The board told the Tribune that 2010 and 2011 incidents already were under review for possible educator discipline, though no certification action has been taken.

Violating the standards, ethics or rules related to security, administration, monitoring or scoring of state achievement exams is "unprofessional conduct" under state law, and grounds for revoking or suspending an educator's certificate. That action would block educators from working in public schools and some private schools that require certified staff.

Revocation or suspension isn't mandatory in cheating cases, and experts say such action has been uncommon nationwide until recently.

A widespread cheating scandal in Atlanta led to recent revocations of several educator certificates by the Georgia Professional Standards Commission. Such decisions must be made based on the severity of each case, said Paul Shaw, director of the commission's ethics division. The state is trying to prevent educators disciplined locally from being able to move easily to other jobs, he said.

A clearinghouse of the National Association of State Directors of Teacher Education and Certification tracks adverse actions against educators, so state officials can check for suspensions and revocations before they let educators work in their states, Executive Director Roy Einreinhofer said.

If teachers are involved in cheating, his view is "that would call for revocation and suspension of at least some kind," Einreinhofer said. "It defeats the whole purpose of a high-stakes test if you've got teachers changing answers."

Under Illinois law, the state school superintendent must "further investigate" upon receiving evidence of unprofessional conduct, including state testing violations, and determine if discipline is appropriate. If discipline is pursued, a written notice must be sent so an educator can ask for a hearing. If no hearing is requested, the educator's certificate will be revoked or suspended.

Before mid-2009, the notice offering a hearing had to be sent out "upon receipt of evidence" — the law didn't include language requiring further investigation.

With no money to hold hearings, the state took "a very narrow view of what constituted sufficient evidence," said state board spokeswoman Mary Fergus. The agency didn't send out any notices related to testing misconduct between at least 2004 and 2009, and one notice has been sent in connection with 2010 and 2011 cases, which are still being reviewed.

"There is no statute of limitations governing this review, and we believe that we are still upholding the law by giving these potential cheating cases another look now that we have the funds to do so," Fergus said.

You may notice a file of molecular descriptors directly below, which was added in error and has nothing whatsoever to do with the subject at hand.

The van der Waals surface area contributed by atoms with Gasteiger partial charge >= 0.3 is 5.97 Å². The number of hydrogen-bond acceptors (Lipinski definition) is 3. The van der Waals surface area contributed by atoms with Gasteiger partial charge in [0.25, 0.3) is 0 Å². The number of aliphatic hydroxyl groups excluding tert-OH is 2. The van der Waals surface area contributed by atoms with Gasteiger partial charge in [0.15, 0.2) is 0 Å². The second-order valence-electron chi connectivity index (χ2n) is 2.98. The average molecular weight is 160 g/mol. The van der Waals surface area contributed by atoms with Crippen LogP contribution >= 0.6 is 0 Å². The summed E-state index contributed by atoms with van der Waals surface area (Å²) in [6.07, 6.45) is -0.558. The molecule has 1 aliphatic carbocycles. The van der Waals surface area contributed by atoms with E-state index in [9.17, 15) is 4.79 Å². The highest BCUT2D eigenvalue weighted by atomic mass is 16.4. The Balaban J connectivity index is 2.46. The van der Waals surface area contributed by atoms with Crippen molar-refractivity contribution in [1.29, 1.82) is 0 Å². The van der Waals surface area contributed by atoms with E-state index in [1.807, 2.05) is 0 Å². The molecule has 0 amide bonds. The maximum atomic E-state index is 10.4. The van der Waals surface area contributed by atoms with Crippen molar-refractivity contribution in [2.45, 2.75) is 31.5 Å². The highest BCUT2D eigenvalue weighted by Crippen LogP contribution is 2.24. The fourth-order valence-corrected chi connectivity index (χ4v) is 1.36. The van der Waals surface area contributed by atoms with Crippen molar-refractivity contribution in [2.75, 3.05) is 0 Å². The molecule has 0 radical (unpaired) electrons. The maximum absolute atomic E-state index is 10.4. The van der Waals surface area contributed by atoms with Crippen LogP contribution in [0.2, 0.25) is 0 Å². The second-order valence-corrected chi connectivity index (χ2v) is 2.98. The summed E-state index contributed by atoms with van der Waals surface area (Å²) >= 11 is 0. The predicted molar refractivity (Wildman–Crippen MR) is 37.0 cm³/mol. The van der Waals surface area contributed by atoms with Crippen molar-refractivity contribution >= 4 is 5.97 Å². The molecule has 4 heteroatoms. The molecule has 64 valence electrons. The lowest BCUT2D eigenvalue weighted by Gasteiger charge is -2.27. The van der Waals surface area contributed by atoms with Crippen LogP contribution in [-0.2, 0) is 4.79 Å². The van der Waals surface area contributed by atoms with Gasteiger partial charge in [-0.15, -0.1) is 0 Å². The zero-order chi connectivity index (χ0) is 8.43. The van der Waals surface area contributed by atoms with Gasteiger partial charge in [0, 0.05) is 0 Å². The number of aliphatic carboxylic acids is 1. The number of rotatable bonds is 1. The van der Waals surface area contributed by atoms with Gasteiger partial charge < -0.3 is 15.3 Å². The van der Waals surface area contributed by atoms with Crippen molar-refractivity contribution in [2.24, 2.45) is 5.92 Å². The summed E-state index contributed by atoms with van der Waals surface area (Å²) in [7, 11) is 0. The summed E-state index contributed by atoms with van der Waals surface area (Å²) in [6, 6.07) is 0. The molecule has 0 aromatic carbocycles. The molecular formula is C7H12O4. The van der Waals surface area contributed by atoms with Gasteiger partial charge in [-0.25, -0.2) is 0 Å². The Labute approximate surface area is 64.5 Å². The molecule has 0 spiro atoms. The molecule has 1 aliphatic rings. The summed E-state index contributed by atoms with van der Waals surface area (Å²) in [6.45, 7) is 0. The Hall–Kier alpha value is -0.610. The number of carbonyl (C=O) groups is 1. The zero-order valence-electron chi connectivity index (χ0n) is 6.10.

The disciplinary cases aren't easy, said Darren Reisberg, general counsel at the Illinois State Board of Education.

"The problem is that you have to make a determination internally that you will have a sufficient enough case to be able to win before a hearing officer in a pretty significant trial," he said.

Local districts submit their cheating investigations to the state, often including interviews of students and staff and sometimes admissions from educators, records show. But Reisberg said those documents "would not satisfy a hearing officer in terms of rules of evidence. We would have to re-create that case. Kids would have to be testifying and be the subject of cross-examination."

State versus local

The last certification action related to testing misconduct was in 2004, when the state found a west-central Illinois educator distributed copies of an 11th-grade state exam to faculty early to improve students' test scores, records show. His secondary certificate was suspended for five years, but his grade school certificate was suspended for just five months. He began teaching elementary school in the same North Greene district the next year.

Since then, local officials have been on their own in dealing with educator discipline in testing cases.

In Paw Paw school district, west of the Chicago region, Superintendent Robert Priest was surprised when he called the state in 2009 about a teacher who resigned after his district's investigation into alleged testing violations at Paw Paw Elementary School.

"I asked, 'What about any punitive action on the state's part for the teacher?' They said, 'That's not in our area. It's really up to the district to do it, and if you want to take punitive action, that is your prerogative,'" Priest recalled.

"I think it should be the state's responsibility to take punitive action," Priest told the Tribune.

Records show that the teacher who resigned, Sue Beckstrom, denied allegations of reviewing students' writing exams, making suggestions to them and writing in their test booklets. She could not be reached for comment.